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Device List

The Device List displays an overall view of (client) devices connected to your LAN. Information is gathered from different sources, such as clients connected to Wi-Fi, DHCP leases, ARP tables, etcetera.

Interface: represents the interface on which the router sees the device. At first, interface names might be a bit confusing.

  • br is a bridge (representing the LAN).
  • eth is a physical interface, which might be used directly. It might be used
    indirectly if a bridge/ppp/vpn etc is associated with the interface.
  • vlan is a virtual interface that will always be related to a physical interface.
    In the example below, vlan2 represents the WAN interface.
  • wl is a radio interface. You'll probably have several of these,
    depending on the number of radios available in your hardware (2.4/5GHz).

Note that in FreshTomato/Linux device names start at 0. The first Wi-Fi adapter might be named “wl0”. The second Ethernet adapter might be named “eth1”. Additional instances are created when virtual interfaces are created (secondary SSIDs).

MAC Address: is the physical (hardware) address associated with the interface.

  • [oui] Clicking this does a web search to try to identify the hardware vendor
    based on the device's oui (Organizationally Unique Identifier).
    The OUI is derived from the first 6 digits of its MAC address.
    NOTE: this function is useful only for hardware default (factory-programmed)
    MAC addresses. It will not perform as expected with manually-configured
    MAC addresses. This is because you can manually define any MAC address
    for interfaces on the Advanced/MAC addresses page.
  • [static] is a shortcut to the DHCP Reservation page, where you can assign
    a DHCP Reservation or Static ARP mapping to the MAC address.
  • [bwlimit] is a shortcut to the Bandwidth Limiter menu for the specified device.
    here, you can limit the bandwidth of the device associated with this MAC address.

IP Address: reports on the IP address linked to the MAC address.

Name: shows the DHCP Hostname aka Client Identifier. If a name is missing, it could be because your device is not directly connected to the router (e.g. via external switch or AP). You can work around this by adding your own dhcp-host reference in the dnsmasq Custom configuration. For example:

RSSI: indicates Relative Signal Strength. This applies only to Wi-Fi clients connected to this router. RSSI is measured in negative numbers, where 0 is the best possible value. Thus, in the example below, -53 is a stronger signal than -74. If possible, keep your wireless devices away from metal, concrete, mirrors, and appliances with large motors or compressors (air conditioners, refrigerators, elevators). They all can consistently reduce signal strength/quality.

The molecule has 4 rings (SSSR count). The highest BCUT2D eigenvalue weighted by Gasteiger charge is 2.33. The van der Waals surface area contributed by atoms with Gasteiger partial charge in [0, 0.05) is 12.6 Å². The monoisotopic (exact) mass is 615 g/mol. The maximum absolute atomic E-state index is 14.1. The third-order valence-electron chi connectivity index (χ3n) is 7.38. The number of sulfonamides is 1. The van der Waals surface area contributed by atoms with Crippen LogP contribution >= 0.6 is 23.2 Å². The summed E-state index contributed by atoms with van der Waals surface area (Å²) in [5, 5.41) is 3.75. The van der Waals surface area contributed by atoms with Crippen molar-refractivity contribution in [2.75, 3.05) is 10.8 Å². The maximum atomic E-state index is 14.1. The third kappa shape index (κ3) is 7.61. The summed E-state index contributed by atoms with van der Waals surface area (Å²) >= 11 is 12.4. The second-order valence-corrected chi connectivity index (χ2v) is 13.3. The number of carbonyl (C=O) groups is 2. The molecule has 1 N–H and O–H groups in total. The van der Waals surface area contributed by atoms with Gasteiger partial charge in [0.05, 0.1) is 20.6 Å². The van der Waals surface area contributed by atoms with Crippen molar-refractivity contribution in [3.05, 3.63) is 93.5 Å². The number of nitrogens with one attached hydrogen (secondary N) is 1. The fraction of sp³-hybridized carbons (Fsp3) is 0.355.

Quality: is similar to RSSI but takes into account other parameters, such as noise floor, and interference. This gives a more accurate assessment of the signal.

TX/RX Rate: is the current transmit/receive speeds between FreshTomato and the wireless client device. These numbers will go up and down based on the activity level of the client device. This is not the same as the link speed.

Lease: represents how much time remains before the DHCP lease expires. If you click the lease time, you can delete the current DHCP lease from the database and deauthorize the device (if it is connected via WiFi). This can be useful when creating static IP reservations, to cause connected devices to refresh their previously automatically assigned IP to the new, manually reserved one:

Noise floor: indicates the amount of interference affecting each physical radio interface. Noise, like RSSI, is measured in negative numbers. The best possible value is -100dbm. Any interference will push up the (noise) value and decrease the Quality.

If you experience a strong RSSI and a strong Noise floor, the Wi-Fi is likely to be unusable. In such situations, the main issue is usually other routers or Access Points transmitting on the same channel. Use the Wireless Survey function to get more information.

On the 2.4GHz band, there are well-known sources of interference, such as Bluetooth, cordless phones, wireless headphones, poor quality power supplies, microwave ovens, etcetera. On the 5GHz band, there are typically fewer sources of interference. One source of interference is DFS (Dynamic Frequency Selection). DFS is a Wi-Fi function that enables 5GHz Wi-Fi to use frequencies that are generally reserved for radar. Ironically, DFS was designed to reduce interference, not increase it. DFS interference varies, depending on the country/physical location of the equipment.

Measure: Clicking on the Measure button beside any Noise Floor (interface) number will make FreshTomato measure the noise floor on that interface. For more information on noise floor, see the Wireless Survey page.

External links
List of WLAN channels

device_list.txt · Last modified: 2021/06/23 15:04 by hogwild